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Ohio recognizes veteran’s local contributions



Published: Thu, November 6, 2008 @ 12:09 a.m.

By Shelby Schroeder

A Warren man is being honored for his passion for helping other vets.

WARREN — The state will recognize a city man for his commanding role in helping local veterans.

Today, Samuel Lanza will be inducted into the Ohio Veterans Hall of Fame for his long-standing involvement in more than a dozen veteran assistance and memorial services.

But Lanza, now 82, said he has always found satisfaction in what he calls his duty: helping veterans.

“It was all the horror stories I used to hear,” Lanza said of the struggles veterans faced once they returned home. He said he became unnerved following tale after tale of veterans with wounds and disabilities who were made to feel helpless by a range of bureaucratic obstacles to recovery.

He said he has never considered his own story so tragic.

After joining the Marines in 1944, a 19-year-old Lanza was quickly shipped to the South Pacific during World War II. In Okinawa, Japan, he suffered injuries to much of the right side of his body after being hit by a homemade bomb.

“I guess I was in the wrong place at the wrong time,” Lanza said.

After recuperating at hospitals around the country for about 16 months, he returned home to Warren. His lengthy rehabilitation encouraged him to support the Disabled American Veterans, an organization dedicated to bettering the lives of wounded veterans. He joined the DAV in 1948.

Since then, Lanza has played a part in most regional veteran affairs groups and programs.

He’s a member of the DAV, Military Order of the Purple Heart, VFW Local 1090, Marine Corps League, American Legion and the Trumbull County Veterans Service Commission. He’s the past State Commander for the Disabled American Veterans, helps transport men and women to VA hospitals, plans the DAV Christmas Party at the Sandusky Veterans Home and has helped organize the local Memorial Day parade for the last 45 years.

And the list of charity goes on. But he sees the work as an extension of his service.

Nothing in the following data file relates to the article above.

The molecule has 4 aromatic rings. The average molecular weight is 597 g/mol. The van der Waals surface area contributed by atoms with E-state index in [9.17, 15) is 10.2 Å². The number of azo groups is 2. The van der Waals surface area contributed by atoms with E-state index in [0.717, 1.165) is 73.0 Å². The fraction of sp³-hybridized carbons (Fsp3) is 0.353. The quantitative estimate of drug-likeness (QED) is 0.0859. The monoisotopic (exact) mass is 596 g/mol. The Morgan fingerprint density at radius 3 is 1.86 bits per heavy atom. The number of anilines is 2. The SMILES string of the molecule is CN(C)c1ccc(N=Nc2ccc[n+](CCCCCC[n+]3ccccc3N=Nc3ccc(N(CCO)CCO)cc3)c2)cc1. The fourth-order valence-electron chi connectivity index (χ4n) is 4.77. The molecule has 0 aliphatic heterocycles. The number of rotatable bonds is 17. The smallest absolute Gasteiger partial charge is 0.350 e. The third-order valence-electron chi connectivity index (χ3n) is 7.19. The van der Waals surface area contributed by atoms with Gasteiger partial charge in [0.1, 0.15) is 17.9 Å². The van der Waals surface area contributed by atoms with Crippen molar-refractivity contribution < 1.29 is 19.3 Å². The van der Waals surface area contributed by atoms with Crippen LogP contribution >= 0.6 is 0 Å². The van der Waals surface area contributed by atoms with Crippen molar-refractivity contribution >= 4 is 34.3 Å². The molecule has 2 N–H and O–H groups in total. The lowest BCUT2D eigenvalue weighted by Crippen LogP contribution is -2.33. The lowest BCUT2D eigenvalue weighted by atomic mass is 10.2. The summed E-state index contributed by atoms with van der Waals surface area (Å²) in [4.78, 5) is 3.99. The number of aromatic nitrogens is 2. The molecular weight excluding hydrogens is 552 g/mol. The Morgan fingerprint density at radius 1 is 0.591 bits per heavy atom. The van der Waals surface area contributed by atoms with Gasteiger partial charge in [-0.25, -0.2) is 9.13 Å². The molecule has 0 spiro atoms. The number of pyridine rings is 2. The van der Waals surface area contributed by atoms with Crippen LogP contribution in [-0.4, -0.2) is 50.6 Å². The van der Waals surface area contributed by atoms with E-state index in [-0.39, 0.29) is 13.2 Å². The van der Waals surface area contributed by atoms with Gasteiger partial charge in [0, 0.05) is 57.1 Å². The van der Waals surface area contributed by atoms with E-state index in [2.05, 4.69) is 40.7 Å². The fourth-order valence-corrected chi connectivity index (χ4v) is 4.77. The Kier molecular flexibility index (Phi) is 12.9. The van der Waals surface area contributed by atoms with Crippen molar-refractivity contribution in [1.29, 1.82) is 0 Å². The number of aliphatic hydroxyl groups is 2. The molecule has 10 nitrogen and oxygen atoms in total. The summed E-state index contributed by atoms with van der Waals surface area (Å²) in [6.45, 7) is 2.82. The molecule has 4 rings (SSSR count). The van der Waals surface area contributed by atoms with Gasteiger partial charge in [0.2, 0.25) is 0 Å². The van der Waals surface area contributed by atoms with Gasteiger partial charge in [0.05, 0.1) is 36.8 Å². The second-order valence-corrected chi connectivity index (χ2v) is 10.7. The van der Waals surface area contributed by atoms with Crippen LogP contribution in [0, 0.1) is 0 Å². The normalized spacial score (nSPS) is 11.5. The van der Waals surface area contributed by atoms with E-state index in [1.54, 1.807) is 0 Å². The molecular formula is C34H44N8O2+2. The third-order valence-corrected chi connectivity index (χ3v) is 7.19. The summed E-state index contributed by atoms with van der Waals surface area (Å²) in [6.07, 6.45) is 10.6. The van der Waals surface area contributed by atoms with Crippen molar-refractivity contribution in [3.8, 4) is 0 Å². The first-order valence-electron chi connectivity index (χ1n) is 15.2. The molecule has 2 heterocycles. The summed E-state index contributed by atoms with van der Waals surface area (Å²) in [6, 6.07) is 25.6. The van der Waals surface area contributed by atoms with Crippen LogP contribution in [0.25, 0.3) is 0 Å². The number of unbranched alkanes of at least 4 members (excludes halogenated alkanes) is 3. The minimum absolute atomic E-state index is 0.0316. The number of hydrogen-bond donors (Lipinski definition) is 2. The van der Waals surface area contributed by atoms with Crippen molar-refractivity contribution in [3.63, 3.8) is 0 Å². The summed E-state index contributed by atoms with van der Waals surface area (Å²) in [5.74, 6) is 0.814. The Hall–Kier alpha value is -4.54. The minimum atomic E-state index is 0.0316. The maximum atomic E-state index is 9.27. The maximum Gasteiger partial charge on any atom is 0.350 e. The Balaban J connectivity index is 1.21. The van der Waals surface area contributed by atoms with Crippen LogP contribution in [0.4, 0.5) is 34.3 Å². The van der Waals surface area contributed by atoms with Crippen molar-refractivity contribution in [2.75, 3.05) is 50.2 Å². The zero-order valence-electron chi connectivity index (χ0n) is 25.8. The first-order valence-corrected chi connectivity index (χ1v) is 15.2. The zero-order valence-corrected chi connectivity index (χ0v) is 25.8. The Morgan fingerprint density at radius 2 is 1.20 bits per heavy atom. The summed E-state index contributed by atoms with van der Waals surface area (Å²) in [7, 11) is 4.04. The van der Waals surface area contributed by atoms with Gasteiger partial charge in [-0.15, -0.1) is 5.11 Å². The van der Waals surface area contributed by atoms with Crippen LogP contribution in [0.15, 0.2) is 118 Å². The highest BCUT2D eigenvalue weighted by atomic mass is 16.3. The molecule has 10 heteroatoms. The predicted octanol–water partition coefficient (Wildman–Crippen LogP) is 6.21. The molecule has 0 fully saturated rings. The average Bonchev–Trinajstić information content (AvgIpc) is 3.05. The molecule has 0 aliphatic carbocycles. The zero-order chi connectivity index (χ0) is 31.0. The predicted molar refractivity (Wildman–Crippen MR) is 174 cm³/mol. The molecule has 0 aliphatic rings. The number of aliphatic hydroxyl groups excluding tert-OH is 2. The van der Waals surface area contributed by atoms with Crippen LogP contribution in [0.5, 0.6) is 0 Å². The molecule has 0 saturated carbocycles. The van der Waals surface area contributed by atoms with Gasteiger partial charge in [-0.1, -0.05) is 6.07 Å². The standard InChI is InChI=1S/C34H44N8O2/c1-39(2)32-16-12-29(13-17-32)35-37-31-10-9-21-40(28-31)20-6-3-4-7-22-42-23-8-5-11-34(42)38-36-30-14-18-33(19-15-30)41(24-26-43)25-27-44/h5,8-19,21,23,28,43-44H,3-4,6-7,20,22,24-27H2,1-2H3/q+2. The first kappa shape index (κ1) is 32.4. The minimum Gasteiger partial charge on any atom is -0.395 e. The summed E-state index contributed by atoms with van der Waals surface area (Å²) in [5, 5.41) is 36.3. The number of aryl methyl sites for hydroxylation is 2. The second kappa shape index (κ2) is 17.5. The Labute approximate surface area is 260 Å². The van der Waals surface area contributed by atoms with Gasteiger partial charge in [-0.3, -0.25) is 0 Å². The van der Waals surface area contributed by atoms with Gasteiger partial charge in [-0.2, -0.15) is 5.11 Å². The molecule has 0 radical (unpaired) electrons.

“I believe I’m an advocate for the veterans,” Lanza said. “That’s all I do and that’s all I want to do.”

To his seven children, neighbors and veterans throughout Northeast Ohio, that’s what he’s known for.

“Well, he eats, drinks and lives veterans,” joked his daughter, Marilyn Porec, 53, of Warren.

“It’s not a job; it’s just part of who he is.”

Porec said she can’t recall her father ever missing a local VA meeting, even when they lived in Pennsylvania. She said her mother, who died in 2003, was also an advocate for veterans. That bond between her parents, she explained, helped reaffirm her father’s passion.

“He enjoys what he does and believes very strongly in it — he doesn’t take no for an answer.”

David Baudo, a friend and colleague of Lanza’s for more than 25 years, nominated him for the Hall of Fame for his selfless dedication to aiding ailing war veterans. He said the number of contributions Lanza has made to area veterans escapes him, but recognized that the list is nearly endless.

“Some of the things he does sound minor,” Baudo admitted, “But to me they’re extremely important.”

And like Porec, he said Lanza is particularly reliable.

“Everybody knows he will get things done.”

Alongside some of his family, colleagues, friends and fellow veterans, Lanza will be inducted into the Hall of Fame and honored by Gov. Ted Strickland for his service to the community and nation at the Franklin County Veterans Memorial in Columbus.

Helping at home, as abroad, Lanza said, is a responsibility of everyone.

“It wasn’t a matter of if you wanted to or not,” he said.

“It’s an obligation and it’s something we have to do.”

sschroeder@vindy.com


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